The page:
A Bountiful Harvest

Features Issue 68 Jul, 2010
Text by Bini Bajracharya / Photo: Kishor Kayastha

From a distance, on a warm summer morning, the fields of wheat stretched out under a piercing sun, look nothing short of gold leaves swaying to a gentle breeze. The sight of the lush, golden fields against the clear blue sky above Bhaktapur is indeed a visual treat. One simply cannot look and just turn away. Such a wonderful sight demands due attention and more often than not, receives it. Another sight that demands its share of curiously fascinated bystanders is the annual harvesting of wheat crops.

Entire neighborhoods spend their days in the sun collecting the harvest. For the people of Bhaktapur, students take leave from schools and colleges, men shut down their shops, and kitchens remain closed in most homes as all make their way to the fields. Men wear the traditional daura suruwal while the women wear their fariya cholo, as impractical as they might be. Children too do their share of chores. Barefoot and smiling, they run about their work, all with happy feet, pleased to be considered big enough to work with elders. The head gear for those toiling away in the sun consists of white scarves or caps. Unresponsive to the scorching heat, the men and women let their muscle memory direct the monotony of the work endlessly. The afternoon finally sees them return with piles of the harvest to be processed.

The neighborhood itself turns golden yellow as the crops are stacked in large courtyards that are common to all homes here. After manually threshing the harvest, the grains are left to dry for a bit in the sun. Flat baskets, woven out of bamboo are used efficiently to separate the grains from the rest of the produce. What rhythm the women move their hands to as the bamboo baskets separate the grains is a mystery, perhaps passed on from generation to generation. The grains of wheat, ripened by the sun are then refined through the grinders. The final product of the grinding machine is the wheat as we know it, in its processed form. The smell of the freshly ground wheat is, to die for.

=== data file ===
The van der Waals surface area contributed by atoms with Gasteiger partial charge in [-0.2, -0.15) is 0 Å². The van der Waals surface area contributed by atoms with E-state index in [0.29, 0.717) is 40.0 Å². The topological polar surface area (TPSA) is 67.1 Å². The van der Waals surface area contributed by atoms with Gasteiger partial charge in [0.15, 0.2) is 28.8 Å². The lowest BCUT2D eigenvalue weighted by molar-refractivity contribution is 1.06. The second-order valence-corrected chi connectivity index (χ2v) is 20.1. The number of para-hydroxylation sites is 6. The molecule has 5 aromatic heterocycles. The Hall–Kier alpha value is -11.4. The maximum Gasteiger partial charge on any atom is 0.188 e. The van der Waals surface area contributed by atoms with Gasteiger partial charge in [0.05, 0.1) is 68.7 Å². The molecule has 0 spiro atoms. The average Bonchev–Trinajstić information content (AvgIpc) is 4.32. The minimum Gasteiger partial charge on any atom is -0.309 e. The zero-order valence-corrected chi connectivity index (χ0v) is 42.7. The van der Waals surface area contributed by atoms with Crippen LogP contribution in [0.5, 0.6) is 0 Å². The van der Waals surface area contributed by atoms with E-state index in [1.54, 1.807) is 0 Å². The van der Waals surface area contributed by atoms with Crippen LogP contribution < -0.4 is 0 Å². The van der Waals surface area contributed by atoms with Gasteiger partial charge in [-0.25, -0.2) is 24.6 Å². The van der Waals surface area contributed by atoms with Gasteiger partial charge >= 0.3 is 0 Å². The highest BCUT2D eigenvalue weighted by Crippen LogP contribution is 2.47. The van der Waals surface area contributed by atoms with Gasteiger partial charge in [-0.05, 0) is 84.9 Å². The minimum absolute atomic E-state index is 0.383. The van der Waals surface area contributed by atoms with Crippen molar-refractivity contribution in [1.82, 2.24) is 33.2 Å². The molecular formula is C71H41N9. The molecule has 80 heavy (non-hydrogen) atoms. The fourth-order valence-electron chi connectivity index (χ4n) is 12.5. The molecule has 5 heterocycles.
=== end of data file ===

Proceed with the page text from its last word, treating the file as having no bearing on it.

On any given day of this season, the sights of the area are straight out of yesteryears. There are parts of Bhaktapur that have just refused to change with the passage of time. Besides motorbikes, television and mobile phones, modern civilization has been a huge failure here. An old man smoking a cigarette right next to a pile of dry harvest, women sharing their everyday stories, the children singing and playing, older folk looking on from their windows on the second floor, and the pastoral allure of old brick houses with the typically carved wooden windows. Time here, seems to stand still. But this is a different time; because this is a different Nepal. And the lines on any mature face here will testify gladly to this truth.

The evident charm of the country that the western world sees in postcards from visiting friends remain intact here, for the villagers to breathe in everyday and for the rest of us to return to time and again. Bhaktapur moves to a totally different beat. It does not play by the clock; its people live by the seasons.